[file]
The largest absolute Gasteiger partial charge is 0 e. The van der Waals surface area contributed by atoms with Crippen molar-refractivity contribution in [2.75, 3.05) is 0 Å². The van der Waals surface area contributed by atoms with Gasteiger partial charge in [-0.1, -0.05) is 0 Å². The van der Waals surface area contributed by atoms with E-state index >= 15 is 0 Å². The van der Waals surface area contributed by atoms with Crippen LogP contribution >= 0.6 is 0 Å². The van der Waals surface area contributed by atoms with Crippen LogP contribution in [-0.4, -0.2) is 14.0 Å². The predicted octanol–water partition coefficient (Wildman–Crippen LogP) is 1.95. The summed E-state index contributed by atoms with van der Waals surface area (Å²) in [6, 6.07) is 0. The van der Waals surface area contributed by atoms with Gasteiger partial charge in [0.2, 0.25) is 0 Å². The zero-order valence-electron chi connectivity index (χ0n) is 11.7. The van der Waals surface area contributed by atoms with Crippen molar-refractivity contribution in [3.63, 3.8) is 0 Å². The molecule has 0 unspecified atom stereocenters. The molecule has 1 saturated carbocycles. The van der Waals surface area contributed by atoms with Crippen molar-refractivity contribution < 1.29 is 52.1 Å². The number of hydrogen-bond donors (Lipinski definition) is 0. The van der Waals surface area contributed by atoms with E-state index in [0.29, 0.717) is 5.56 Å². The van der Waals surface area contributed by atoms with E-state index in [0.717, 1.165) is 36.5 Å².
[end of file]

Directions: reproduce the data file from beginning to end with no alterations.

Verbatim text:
The largest absolute Gasteiger partial charge is 0 e. The van der Waals surface area contributed by atoms with Crippen molar-refractivity contribution in [2.75, 3.05) is 0 Å². The van der Waals surface area contributed by atoms with Gasteiger partial charge in [-0.1, -0.05) is 0 Å². The van der Waals surface area contributed by atoms with E-state index >= 15 is 0 Å². The van der Waals surface area contributed by atoms with Crippen LogP contribution >= 0.6 is 0 Å². The van der Waals surface area contributed by atoms with Crippen LogP contribution in [-0.4, -0.2) is 14.0 Å². The predicted octanol–water partition coefficient (Wildman–Crippen LogP) is 1.95. The summed E-state index contributed by atoms with van der Waals surface area (Å²) in [6, 6.07) is 0. The van der Waals surface area contributed by atoms with Gasteiger partial charge in [0.2, 0.25) is 0 Å². The zero-order valence-electron chi connectivity index (χ0n) is 11.7. The van der Waals surface area contributed by atoms with Crippen molar-refractivity contribution in [3.63, 3.8) is 0 Å². The molecule has 0 unspecified atom stereocenters. The molecule has 1 saturated carbocycles. The van der Waals surface area contributed by atoms with Crippen molar-refractivity contribution < 1.29 is 52.1 Å². The number of hydrogen-bond donors (Lipinski definition) is 0. The van der Waals surface area contributed by atoms with E-state index in [0.29, 0.717) is 5.56 Å². The van der Waals surface area contributed by atoms with E-state index in [0.717, 1.165) is 36.5 Å².